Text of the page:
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  • Workshop presentation
  • Open Access

Advantages and challenges of cardiac magnetic resonance spectroscopy at 3Tesla - applications to studies of cardiac steatosis in obesity and type 2 diabetes

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  • 1,
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Journal of Cardiovascular Magnetic Resonance201315 (Suppl 1) :W15

https://doi.org/10.1186/1532-429X-15-S1-W15

  • Published:

Keywords

  • Cardiac Magnetic Resonance
  • Cardiac Motion
  • Nonischemic Cardiomyopathy
  • Interpulse Delay
  • Myocardial Triglyceride

Background

The risk of heart failure in obesity and type 2 diabetes is greater than can be accounted for by hypertension and coronary artery disease. Rodent studies indicate that in obesity and type 2 diabetes, lipid over-storage in cardiac myocytes produces lipotoxic intermediates leading to heart failure. Cardiac steatosis was previously demonstrated in explanted hearts of patients with end-stage nonischemic cardiomyopathy. We demonstrated that cardiac steatosis precedes the onset of cardiomyopathy in individuals with impaired glucose tolerance or in patients with type 2 diabetes mellitus using 1.5 T MR system. To perform cardiac MR Spectroscopy studies using 3 Tesla MRI system we had to overcome the particular challenges at high magnetic field.

Methods

Localized spectroscopy can distinguish between triglyceride droplets localized in the cytosol of cardiomyocytes (i.e. an aqueous microenvironment) and triglycerides stored in adipocytes (i.e. a lipid microenvironment). During 1H-MRS, these different microenvironments cause triglycerides to resonate at different frequencies. In this study to determine myocardial triglyceride content we used a 3-Tesla Verio whole-body system (Siemens) equipped with spectroscopy and cardiac packages allowing for compensation of respiratory motion (PACE) and cardiac motion ( Siemens Work in Progress package). We positioned the spectroscopic volume of interest within bi-ventricular septum using the end-systolic cine images in 3 planes, collected as patients held their breath at the end of expiration. During acquisition of spectroscopic data, patients breathed freely. The spectroscopic signal was acquired with cardiac triggering at the end of systole and with respiratory gating at end expiration. We used the PRESS sequence (Point-RESolved Spectroscopy) for spatial localization, and the interpulse delay was defined by the length of a respiratory cycle (≈4 seconds).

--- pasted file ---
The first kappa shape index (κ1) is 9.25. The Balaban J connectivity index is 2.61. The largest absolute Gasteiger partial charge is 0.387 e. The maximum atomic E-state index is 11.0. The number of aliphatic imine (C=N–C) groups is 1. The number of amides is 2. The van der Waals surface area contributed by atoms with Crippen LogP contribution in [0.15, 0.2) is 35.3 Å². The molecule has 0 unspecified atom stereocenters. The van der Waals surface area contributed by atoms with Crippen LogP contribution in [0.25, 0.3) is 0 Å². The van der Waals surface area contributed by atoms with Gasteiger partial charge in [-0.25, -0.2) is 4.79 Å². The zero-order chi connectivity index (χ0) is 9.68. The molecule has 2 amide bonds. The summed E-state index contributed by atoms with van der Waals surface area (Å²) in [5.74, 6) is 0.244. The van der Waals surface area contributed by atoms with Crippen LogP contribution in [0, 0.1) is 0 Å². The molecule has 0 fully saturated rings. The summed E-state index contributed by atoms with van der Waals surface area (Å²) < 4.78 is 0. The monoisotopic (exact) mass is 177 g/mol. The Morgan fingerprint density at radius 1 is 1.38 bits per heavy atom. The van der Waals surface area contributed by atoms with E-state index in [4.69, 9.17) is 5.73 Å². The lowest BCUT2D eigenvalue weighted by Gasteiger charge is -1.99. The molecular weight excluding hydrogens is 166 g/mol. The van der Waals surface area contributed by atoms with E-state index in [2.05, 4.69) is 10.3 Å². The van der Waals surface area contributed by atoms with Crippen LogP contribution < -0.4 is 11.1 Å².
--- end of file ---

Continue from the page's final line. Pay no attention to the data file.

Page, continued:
Results

After careful setup to compensate and to synchronize respiratory and cardiac motion we were able to collect high quality cardiac magnetic resonance spectra at 3 Tesla in humans in vivo. We recognized advantages of high field such as: 1) enhanced spectral intensity allowing using smaller volume of interest and shorter period for data collection; and 2) better spatial resolution of resonances. However, for a successful data collection the motion compensation had to be nearly perfect. This requirement sometimes presents an enormous challenge.

Conclusions

Cardiac spectroscopy at 3 Tesla presents usual advantages such as enhanced spectral intensity and spatial resolution of resonances. However, it has zero-tolerance to motion.

Funding

Lincy Foundation

Authors’ Affiliations

(1)
Cedars-Sinai Medical Center, Los Angeles, CA, USA

Copyright

© Szczepaniak et al; licensee BioMed Central Ltd. 2013

This article is published under license to BioMed Central Ltd. This is an Open Access article distributed under the terms of the Creative Commons Attribution License (http://creativecommons.org/licenses/by/2.0), which permits unrestricted use, distribution, and reproduction in any medium, provided the original work is properly cited.

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